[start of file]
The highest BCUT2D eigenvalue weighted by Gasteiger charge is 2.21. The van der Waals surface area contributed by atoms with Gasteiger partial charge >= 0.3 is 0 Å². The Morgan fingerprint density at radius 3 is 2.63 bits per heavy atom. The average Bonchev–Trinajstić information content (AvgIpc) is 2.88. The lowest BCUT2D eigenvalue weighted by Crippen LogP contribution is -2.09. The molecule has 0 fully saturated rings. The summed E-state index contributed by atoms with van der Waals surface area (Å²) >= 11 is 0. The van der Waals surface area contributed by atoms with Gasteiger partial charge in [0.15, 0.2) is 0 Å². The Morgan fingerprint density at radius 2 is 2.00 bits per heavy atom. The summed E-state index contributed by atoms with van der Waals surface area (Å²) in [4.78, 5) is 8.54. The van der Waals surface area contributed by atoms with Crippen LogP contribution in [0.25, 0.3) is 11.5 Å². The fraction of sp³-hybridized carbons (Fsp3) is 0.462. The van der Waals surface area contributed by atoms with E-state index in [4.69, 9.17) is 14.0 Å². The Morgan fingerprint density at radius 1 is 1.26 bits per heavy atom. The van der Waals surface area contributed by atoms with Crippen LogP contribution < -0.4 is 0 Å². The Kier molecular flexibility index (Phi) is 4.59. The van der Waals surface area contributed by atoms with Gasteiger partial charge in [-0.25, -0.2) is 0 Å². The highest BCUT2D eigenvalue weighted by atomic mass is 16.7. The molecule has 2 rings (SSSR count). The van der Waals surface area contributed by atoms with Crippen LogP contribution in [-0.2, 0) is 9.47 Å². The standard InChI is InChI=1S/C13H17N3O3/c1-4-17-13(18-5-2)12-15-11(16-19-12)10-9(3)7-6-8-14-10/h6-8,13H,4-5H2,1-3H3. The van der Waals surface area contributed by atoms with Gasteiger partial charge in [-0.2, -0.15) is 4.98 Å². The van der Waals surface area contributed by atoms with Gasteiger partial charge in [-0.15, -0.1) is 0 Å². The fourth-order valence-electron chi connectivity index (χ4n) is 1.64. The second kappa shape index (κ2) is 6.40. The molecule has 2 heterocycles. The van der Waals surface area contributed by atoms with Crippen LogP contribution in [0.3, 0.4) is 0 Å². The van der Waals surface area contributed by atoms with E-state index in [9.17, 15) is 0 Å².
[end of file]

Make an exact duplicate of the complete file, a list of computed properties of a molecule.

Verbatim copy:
The highest BCUT2D eigenvalue weighted by Gasteiger charge is 2.21. The van der Waals surface area contributed by atoms with Gasteiger partial charge >= 0.3 is 0 Å². The Morgan fingerprint density at radius 3 is 2.63 bits per heavy atom. The average Bonchev–Trinajstić information content (AvgIpc) is 2.88. The lowest BCUT2D eigenvalue weighted by Crippen LogP contribution is -2.09. The molecule has 0 fully saturated rings. The summed E-state index contributed by atoms with van der Waals surface area (Å²) >= 11 is 0. The van der Waals surface area contributed by atoms with Gasteiger partial charge in [0.15, 0.2) is 0 Å². The Morgan fingerprint density at radius 2 is 2.00 bits per heavy atom. The summed E-state index contributed by atoms with van der Waals surface area (Å²) in [4.78, 5) is 8.54. The van der Waals surface area contributed by atoms with Crippen LogP contribution in [0.25, 0.3) is 11.5 Å². The fraction of sp³-hybridized carbons (Fsp3) is 0.462. The van der Waals surface area contributed by atoms with E-state index in [4.69, 9.17) is 14.0 Å². The Morgan fingerprint density at radius 1 is 1.26 bits per heavy atom. The van der Waals surface area contributed by atoms with Crippen LogP contribution < -0.4 is 0 Å². The Kier molecular flexibility index (Phi) is 4.59. The van der Waals surface area contributed by atoms with Gasteiger partial charge in [-0.25, -0.2) is 0 Å². The highest BCUT2D eigenvalue weighted by atomic mass is 16.7. The molecule has 2 rings (SSSR count). The van der Waals surface area contributed by atoms with Crippen LogP contribution in [-0.2, 0) is 9.47 Å². The standard InChI is InChI=1S/C13H17N3O3/c1-4-17-13(18-5-2)12-15-11(16-19-12)10-9(3)7-6-8-14-10/h6-8,13H,4-5H2,1-3H3. The van der Waals surface area contributed by atoms with Gasteiger partial charge in [-0.2, -0.15) is 4.98 Å². The van der Waals surface area contributed by atoms with Gasteiger partial charge in [-0.15, -0.1) is 0 Å². The fourth-order valence-electron chi connectivity index (χ4n) is 1.64. The second kappa shape index (κ2) is 6.40. The molecule has 2 heterocycles. The van der Waals surface area contributed by atoms with Crippen LogP contribution in [0.3, 0.4) is 0 Å². The van der Waals surface area contributed by atoms with E-state index in [9.17, 15) is 0 Å².